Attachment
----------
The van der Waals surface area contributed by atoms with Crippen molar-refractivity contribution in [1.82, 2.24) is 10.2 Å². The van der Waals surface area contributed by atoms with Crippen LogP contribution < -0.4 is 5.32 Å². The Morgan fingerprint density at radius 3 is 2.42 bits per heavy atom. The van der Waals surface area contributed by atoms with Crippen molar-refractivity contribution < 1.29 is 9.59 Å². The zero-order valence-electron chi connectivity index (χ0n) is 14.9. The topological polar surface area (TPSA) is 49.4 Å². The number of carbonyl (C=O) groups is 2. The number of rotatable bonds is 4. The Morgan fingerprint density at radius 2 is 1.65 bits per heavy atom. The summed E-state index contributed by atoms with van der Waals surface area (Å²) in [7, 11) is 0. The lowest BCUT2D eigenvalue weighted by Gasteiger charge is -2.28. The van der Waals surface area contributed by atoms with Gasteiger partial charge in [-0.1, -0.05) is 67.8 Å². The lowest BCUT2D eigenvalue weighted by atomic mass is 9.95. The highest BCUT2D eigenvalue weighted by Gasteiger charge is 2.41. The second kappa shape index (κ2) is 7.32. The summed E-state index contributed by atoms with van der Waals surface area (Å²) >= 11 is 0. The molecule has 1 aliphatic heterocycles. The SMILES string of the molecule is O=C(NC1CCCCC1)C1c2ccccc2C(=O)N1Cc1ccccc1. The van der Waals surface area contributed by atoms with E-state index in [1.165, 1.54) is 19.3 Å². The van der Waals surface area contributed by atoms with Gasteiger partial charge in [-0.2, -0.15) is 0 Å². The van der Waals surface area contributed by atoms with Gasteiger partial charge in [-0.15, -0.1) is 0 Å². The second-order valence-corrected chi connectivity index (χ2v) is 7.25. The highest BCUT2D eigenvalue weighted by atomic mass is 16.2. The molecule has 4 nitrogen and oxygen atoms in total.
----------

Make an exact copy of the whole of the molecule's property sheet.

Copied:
The van der Waals surface area contributed by atoms with Crippen molar-refractivity contribution in [1.82, 2.24) is 10.2 Å². The van der Waals surface area contributed by atoms with Crippen LogP contribution < -0.4 is 5.32 Å². The Morgan fingerprint density at radius 3 is 2.42 bits per heavy atom. The van der Waals surface area contributed by atoms with Crippen molar-refractivity contribution < 1.29 is 9.59 Å². The zero-order valence-electron chi connectivity index (χ0n) is 14.9. The topological polar surface area (TPSA) is 49.4 Å². The number of carbonyl (C=O) groups is 2. The number of rotatable bonds is 4. The Morgan fingerprint density at radius 2 is 1.65 bits per heavy atom. The summed E-state index contributed by atoms with van der Waals surface area (Å²) in [7, 11) is 0. The lowest BCUT2D eigenvalue weighted by Gasteiger charge is -2.28. The van der Waals surface area contributed by atoms with Gasteiger partial charge in [-0.1, -0.05) is 67.8 Å². The lowest BCUT2D eigenvalue weighted by atomic mass is 9.95. The highest BCUT2D eigenvalue weighted by Gasteiger charge is 2.41. The second kappa shape index (κ2) is 7.32. The summed E-state index contributed by atoms with van der Waals surface area (Å²) >= 11 is 0. The molecule has 1 aliphatic heterocycles. The SMILES string of the molecule is O=C(NC1CCCCC1)C1c2ccccc2C(=O)N1Cc1ccccc1. The van der Waals surface area contributed by atoms with E-state index in [1.165, 1.54) is 19.3 Å². The van der Waals surface area contributed by atoms with Gasteiger partial charge in [-0.2, -0.15) is 0 Å². The van der Waals surface area contributed by atoms with Gasteiger partial charge in [-0.15, -0.1) is 0 Å². The second-order valence-corrected chi connectivity index (χ2v) is 7.25. The highest BCUT2D eigenvalue weighted by atomic mass is 16.2. The molecule has 4 nitrogen and oxygen atoms in total.